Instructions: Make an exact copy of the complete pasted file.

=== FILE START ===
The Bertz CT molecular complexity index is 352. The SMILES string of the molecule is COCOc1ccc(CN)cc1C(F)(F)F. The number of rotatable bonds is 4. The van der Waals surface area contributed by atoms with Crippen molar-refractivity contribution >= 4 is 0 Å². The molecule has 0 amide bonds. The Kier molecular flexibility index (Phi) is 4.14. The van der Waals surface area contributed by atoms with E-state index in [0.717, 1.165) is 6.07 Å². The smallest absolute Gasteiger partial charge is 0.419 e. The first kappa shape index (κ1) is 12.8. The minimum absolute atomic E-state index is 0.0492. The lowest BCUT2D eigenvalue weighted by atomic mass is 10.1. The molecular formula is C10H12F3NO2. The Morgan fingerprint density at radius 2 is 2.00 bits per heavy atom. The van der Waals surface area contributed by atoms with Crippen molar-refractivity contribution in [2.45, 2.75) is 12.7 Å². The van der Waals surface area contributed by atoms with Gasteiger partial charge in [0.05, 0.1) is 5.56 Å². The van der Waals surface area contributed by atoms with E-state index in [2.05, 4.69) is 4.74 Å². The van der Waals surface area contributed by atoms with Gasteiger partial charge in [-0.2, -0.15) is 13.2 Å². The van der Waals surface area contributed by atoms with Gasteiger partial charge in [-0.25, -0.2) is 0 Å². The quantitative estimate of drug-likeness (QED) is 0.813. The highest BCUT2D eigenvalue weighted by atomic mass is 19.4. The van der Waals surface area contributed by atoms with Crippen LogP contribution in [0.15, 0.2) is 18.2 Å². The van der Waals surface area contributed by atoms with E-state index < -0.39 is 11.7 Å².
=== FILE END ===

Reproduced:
The Bertz CT molecular complexity index is 352. The SMILES string of the molecule is COCOc1ccc(CN)cc1C(F)(F)F. The number of rotatable bonds is 4. The van der Waals surface area contributed by atoms with Crippen molar-refractivity contribution >= 4 is 0 Å². The molecule has 0 amide bonds. The Kier molecular flexibility index (Phi) is 4.14. The van der Waals surface area contributed by atoms with E-state index in [0.717, 1.165) is 6.07 Å². The smallest absolute Gasteiger partial charge is 0.419 e. The first kappa shape index (κ1) is 12.8. The minimum absolute atomic E-state index is 0.0492. The lowest BCUT2D eigenvalue weighted by atomic mass is 10.1. The molecular formula is C10H12F3NO2. The Morgan fingerprint density at radius 2 is 2.00 bits per heavy atom. The van der Waals surface area contributed by atoms with Crippen molar-refractivity contribution in [2.45, 2.75) is 12.7 Å². The van der Waals surface area contributed by atoms with Gasteiger partial charge in [0.05, 0.1) is 5.56 Å². The van der Waals surface area contributed by atoms with E-state index in [2.05, 4.69) is 4.74 Å². The van der Waals surface area contributed by atoms with Gasteiger partial charge in [-0.2, -0.15) is 13.2 Å². The van der Waals surface area contributed by atoms with Gasteiger partial charge in [-0.25, -0.2) is 0 Å². The quantitative estimate of drug-likeness (QED) is 0.813. The highest BCUT2D eigenvalue weighted by atomic mass is 19.4. The van der Waals surface area contributed by atoms with Crippen LogP contribution in [0.15, 0.2) is 18.2 Å². The van der Waals surface area contributed by atoms with E-state index < -0.39 is 11.7 Å².